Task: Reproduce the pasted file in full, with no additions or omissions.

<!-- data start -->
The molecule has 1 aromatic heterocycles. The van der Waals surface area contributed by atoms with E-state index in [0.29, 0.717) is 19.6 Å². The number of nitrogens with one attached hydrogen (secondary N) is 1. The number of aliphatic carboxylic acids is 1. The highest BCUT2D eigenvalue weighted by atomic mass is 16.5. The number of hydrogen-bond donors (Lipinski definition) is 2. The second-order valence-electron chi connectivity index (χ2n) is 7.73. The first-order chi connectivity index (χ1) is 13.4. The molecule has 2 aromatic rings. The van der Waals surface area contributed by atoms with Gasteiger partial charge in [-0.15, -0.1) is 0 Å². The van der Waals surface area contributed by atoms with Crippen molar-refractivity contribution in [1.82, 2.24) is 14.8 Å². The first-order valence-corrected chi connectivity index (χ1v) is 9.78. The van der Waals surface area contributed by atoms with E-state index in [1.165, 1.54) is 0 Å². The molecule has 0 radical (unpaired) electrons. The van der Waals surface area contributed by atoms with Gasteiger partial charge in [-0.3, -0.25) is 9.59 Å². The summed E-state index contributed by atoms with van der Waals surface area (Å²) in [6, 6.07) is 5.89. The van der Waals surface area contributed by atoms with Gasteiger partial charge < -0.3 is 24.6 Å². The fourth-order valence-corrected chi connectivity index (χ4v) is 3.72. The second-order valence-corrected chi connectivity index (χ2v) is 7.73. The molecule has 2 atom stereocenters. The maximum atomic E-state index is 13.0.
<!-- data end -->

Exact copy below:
The molecule has 1 aromatic heterocycles. The van der Waals surface area contributed by atoms with E-state index in [0.29, 0.717) is 19.6 Å². The number of nitrogens with one attached hydrogen (secondary N) is 1. The number of aliphatic carboxylic acids is 1. The highest BCUT2D eigenvalue weighted by atomic mass is 16.5. The number of hydrogen-bond donors (Lipinski definition) is 2. The second-order valence-electron chi connectivity index (χ2n) is 7.73. The first-order chi connectivity index (χ1) is 13.4. The molecule has 2 aromatic rings. The van der Waals surface area contributed by atoms with Gasteiger partial charge in [-0.15, -0.1) is 0 Å². The van der Waals surface area contributed by atoms with Crippen molar-refractivity contribution in [1.82, 2.24) is 14.8 Å². The first-order valence-corrected chi connectivity index (χ1v) is 9.78. The van der Waals surface area contributed by atoms with E-state index in [1.165, 1.54) is 0 Å². The molecule has 0 radical (unpaired) electrons. The van der Waals surface area contributed by atoms with Gasteiger partial charge in [-0.3, -0.25) is 9.59 Å². The summed E-state index contributed by atoms with van der Waals surface area (Å²) in [6, 6.07) is 5.89. The van der Waals surface area contributed by atoms with Gasteiger partial charge < -0.3 is 24.6 Å². The fourth-order valence-corrected chi connectivity index (χ4v) is 3.72. The second-order valence-corrected chi connectivity index (χ2v) is 7.73. The molecule has 2 atom stereocenters. The maximum atomic E-state index is 13.0.